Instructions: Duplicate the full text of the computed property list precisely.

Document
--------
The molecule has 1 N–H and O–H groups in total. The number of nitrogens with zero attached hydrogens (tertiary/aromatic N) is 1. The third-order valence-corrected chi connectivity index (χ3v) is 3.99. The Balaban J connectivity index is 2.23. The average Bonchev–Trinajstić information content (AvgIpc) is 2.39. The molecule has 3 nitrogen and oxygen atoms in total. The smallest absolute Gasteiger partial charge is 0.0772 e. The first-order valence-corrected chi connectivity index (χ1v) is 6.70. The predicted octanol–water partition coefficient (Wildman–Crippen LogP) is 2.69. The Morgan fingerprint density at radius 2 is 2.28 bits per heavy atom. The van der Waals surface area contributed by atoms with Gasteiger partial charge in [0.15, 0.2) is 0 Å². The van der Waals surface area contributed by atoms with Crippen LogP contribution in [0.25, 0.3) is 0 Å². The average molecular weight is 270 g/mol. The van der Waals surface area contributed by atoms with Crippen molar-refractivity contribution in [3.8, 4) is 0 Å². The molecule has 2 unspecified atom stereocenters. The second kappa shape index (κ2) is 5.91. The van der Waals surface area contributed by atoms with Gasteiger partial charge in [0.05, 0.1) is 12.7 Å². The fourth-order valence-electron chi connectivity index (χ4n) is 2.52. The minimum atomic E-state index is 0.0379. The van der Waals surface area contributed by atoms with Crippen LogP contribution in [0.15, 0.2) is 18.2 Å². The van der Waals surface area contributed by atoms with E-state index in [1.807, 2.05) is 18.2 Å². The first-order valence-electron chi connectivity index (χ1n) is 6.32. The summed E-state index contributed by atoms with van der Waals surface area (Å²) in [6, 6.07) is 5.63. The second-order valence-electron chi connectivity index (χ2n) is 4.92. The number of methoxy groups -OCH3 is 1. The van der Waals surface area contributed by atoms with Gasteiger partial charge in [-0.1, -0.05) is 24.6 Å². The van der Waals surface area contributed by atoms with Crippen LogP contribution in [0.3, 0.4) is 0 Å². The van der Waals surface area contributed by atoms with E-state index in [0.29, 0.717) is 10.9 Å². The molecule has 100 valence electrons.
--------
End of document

The molecule has 1 N–H and O–H groups in total. The number of nitrogens with zero attached hydrogens (tertiary/aromatic N) is 1. The third-order valence-corrected chi connectivity index (χ3v) is 3.99. The Balaban J connectivity index is 2.23. The average Bonchev–Trinajstić information content (AvgIpc) is 2.39. The molecule has 3 nitrogen and oxygen atoms in total. The smallest absolute Gasteiger partial charge is 0.0772 e. The first-order valence-corrected chi connectivity index (χ1v) is 6.70. The predicted octanol–water partition coefficient (Wildman–Crippen LogP) is 2.69. The Morgan fingerprint density at radius 2 is 2.28 bits per heavy atom. The van der Waals surface area contributed by atoms with Gasteiger partial charge in [0.15, 0.2) is 0 Å². The van der Waals surface area contributed by atoms with Crippen LogP contribution in [0.25, 0.3) is 0 Å². The average molecular weight is 270 g/mol. The van der Waals surface area contributed by atoms with Crippen molar-refractivity contribution in [3.8, 4) is 0 Å². The molecule has 2 unspecified atom stereocenters. The second kappa shape index (κ2) is 5.91. The van der Waals surface area contributed by atoms with Gasteiger partial charge in [0.05, 0.1) is 12.7 Å². The fourth-order valence-electron chi connectivity index (χ4n) is 2.52. The minimum atomic E-state index is 0.0379. The van der Waals surface area contributed by atoms with Crippen LogP contribution in [0.15, 0.2) is 18.2 Å². The van der Waals surface area contributed by atoms with E-state index in [1.807, 2.05) is 18.2 Å². The first-order valence-electron chi connectivity index (χ1n) is 6.32. The summed E-state index contributed by atoms with van der Waals surface area (Å²) in [6, 6.07) is 5.63. The second-order valence-electron chi connectivity index (χ2n) is 4.92. The number of methoxy groups -OCH3 is 1. The van der Waals surface area contributed by atoms with Gasteiger partial charge in [-0.1, -0.05) is 24.6 Å². The van der Waals surface area contributed by atoms with Crippen LogP contribution in [0.3, 0.4) is 0 Å². The van der Waals surface area contributed by atoms with E-state index in [0.29, 0.717) is 10.9 Å². The molecule has 100 valence electrons.